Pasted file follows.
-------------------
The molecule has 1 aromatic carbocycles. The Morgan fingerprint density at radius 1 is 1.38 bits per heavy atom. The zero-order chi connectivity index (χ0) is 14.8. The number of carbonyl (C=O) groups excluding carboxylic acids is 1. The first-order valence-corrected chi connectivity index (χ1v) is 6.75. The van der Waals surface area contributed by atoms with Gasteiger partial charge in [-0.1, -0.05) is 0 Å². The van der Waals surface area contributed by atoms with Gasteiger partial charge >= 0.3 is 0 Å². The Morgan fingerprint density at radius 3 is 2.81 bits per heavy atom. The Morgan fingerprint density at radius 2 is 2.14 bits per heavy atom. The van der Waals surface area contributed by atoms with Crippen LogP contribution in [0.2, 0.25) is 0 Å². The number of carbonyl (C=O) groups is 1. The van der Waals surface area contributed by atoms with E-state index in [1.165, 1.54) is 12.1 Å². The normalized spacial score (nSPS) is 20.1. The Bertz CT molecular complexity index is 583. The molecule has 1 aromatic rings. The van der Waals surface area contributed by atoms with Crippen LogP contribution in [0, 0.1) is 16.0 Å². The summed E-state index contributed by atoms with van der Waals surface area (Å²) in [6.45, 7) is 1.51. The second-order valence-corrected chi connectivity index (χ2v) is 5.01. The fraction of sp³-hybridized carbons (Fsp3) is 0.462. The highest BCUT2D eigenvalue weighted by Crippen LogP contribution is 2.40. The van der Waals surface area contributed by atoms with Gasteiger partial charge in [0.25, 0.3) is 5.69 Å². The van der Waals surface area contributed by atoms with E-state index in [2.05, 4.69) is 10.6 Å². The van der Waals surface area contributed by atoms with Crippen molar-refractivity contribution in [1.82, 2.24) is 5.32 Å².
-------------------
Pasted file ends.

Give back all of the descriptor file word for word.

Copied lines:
The molecule has 1 aromatic carbocycles. The Morgan fingerprint density at radius 1 is 1.38 bits per heavy atom. The zero-order chi connectivity index (χ0) is 14.8. The number of carbonyl (C=O) groups excluding carboxylic acids is 1. The first-order valence-corrected chi connectivity index (χ1v) is 6.75. The van der Waals surface area contributed by atoms with Gasteiger partial charge in [-0.1, -0.05) is 0 Å². The van der Waals surface area contributed by atoms with Gasteiger partial charge >= 0.3 is 0 Å². The Morgan fingerprint density at radius 3 is 2.81 bits per heavy atom. The Morgan fingerprint density at radius 2 is 2.14 bits per heavy atom. The van der Waals surface area contributed by atoms with Crippen LogP contribution in [0.2, 0.25) is 0 Å². The number of carbonyl (C=O) groups is 1. The van der Waals surface area contributed by atoms with E-state index in [1.165, 1.54) is 12.1 Å². The normalized spacial score (nSPS) is 20.1. The Bertz CT molecular complexity index is 583. The molecule has 1 aromatic rings. The van der Waals surface area contributed by atoms with Crippen LogP contribution in [0, 0.1) is 16.0 Å². The summed E-state index contributed by atoms with van der Waals surface area (Å²) in [6.45, 7) is 1.51. The second-order valence-corrected chi connectivity index (χ2v) is 5.01. The fraction of sp³-hybridized carbons (Fsp3) is 0.462. The highest BCUT2D eigenvalue weighted by Crippen LogP contribution is 2.40. The van der Waals surface area contributed by atoms with Gasteiger partial charge in [0.25, 0.3) is 5.69 Å². The van der Waals surface area contributed by atoms with E-state index in [2.05, 4.69) is 10.6 Å². The van der Waals surface area contributed by atoms with Crippen molar-refractivity contribution in [1.82, 2.24) is 5.32 Å².